Shutting off my electric bill turned out to be more difficult than I imagined, as did the home phone number, garbage pick up etc. Nothing was simple and easy. Often I had to give an in depth explanation as to why I wanted to shut off service, a justification really. I thought about how hard it would be to start things up, when we returned, but quickly realized that this would not be a problem. Companies only hassle you if they're losing business.

The psychological teeth gnashing involved dealing with the anxiety of leaving our careers; who were we anyway other than therapists? Did we have enough money? Health insurance? How would our kids do without us? Our youngest was 22 and had just graduated college, while our oldest daughter, 26, was working. My wife was worried about her 84 year old mother who lived independently, despite a bad hip. Both my parents were dead so I didn't have that concern. What would we do with our two cats? What would happen to our 200 year old house over the winter. How would our friends feel? Would they still be our friends when we returned? How would it be to spend all our time together and never have a separate room to go to after a fight, or to sleep in because the other was snoring. I even had some concerns as to how I would stay in touch with my broker since it was apparently unacceptable to use email because of security concerns.

You get the idea. Two over-controlled analytic types, we over processed and dissected the decision ad nauseam.

Some of our friends said we were crazy. Others only thought so, but didn't say it. A few were admiring, others jealous. Our children were outwardly supportive. They had gone on some of their own adventures, some with us, and others, on their own. However, when the oldest asked us who she should list as an emergency contact, that gave us pause. It's one thing when your children leave home, but it's very different when your parents do.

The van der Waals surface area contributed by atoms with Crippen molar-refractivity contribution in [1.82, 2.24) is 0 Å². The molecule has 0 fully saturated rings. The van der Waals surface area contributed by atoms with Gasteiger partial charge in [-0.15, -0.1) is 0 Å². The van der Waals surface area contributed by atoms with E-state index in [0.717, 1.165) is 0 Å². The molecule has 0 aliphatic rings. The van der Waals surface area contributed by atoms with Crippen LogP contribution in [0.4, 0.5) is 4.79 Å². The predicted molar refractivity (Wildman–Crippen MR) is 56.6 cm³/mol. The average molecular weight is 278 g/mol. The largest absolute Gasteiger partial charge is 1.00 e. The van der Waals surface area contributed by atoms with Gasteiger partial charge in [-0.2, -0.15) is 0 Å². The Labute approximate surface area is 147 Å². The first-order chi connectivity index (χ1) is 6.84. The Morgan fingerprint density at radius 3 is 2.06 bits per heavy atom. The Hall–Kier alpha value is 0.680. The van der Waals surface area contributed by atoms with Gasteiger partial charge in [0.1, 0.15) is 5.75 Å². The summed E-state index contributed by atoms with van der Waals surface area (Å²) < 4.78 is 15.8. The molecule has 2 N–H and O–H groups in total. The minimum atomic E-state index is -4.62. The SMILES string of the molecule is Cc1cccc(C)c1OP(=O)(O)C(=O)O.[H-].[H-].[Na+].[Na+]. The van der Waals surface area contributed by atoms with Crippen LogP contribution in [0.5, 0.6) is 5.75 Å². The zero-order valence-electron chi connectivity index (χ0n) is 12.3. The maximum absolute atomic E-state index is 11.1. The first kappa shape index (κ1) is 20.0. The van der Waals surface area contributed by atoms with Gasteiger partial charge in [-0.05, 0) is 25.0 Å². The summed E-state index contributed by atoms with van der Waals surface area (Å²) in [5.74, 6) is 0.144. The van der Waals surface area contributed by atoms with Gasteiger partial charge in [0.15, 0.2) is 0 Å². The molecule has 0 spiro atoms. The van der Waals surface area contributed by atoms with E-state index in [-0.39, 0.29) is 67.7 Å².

We spent a good part of the proceeding summer painting and redoing the bathrooms because we thought it would make the house easier to rent. However, because we wanted to be back in Albany by the following summer, this meant we could only give a 9 month lease. We also wanted to leave all of our furniture, pots and pans, etc. As it was, we spent a lot of time getting rid of stuff accumulated over the last 19 years, and then moving our clothes and a few of our possessions into a back bedroom. Just when it seemed as though we might have to give up, along came the perfect family, other professionals with 2 young children, who had recently returned from abroad with no furniture and few possessions. For them, our stuff was an asset.

The night before our plane left, our friends threw a small going away party. We were finally relaxing a bit after all the last minute details and the packing(very selectively), had been completed. The phone rang, and it was the director of our Spanish school in Xela. "Don't come now. There's been a serious "tormenta" (storm), the remains of Hurricane Stan, and there's serious flooding here, and in the rest of the country." After several more frantic calls to our friend, Alphonso, who is Guatemalan, and about to leave for Xela himself, we decided to try and postpone our trip for a few days. We contacted the airline who said flights were landing in Guatemala City, but finally agreed to give us another flight a few days later. So our last night stretched into 3.

Posted by jonshapiro 11:08 Tagged preparation Comments (0)

Why Travel?

Having spent more than half of the last 3 years on extended to trips to Latin America and to Asia, I begin by asking this question.

In some ways the answer is not so different than the mountain climber who says he/she climbs "because it is there." In part then, my answer is that I travel because there is a world out there, far greater then my own, and I want to experience it first hand. Why not just read about it? Why give up the comforts of your own home and travel to out of the way places and put yourself out there? Why take those risks? Isn't that the point; to go beyond your comfort zone so that you can have a fuller understanding of yourself, and how you cope with experiences and cultures that are alien to you. How can you really understand your own culture without getting outside of it? How can you understand yourself?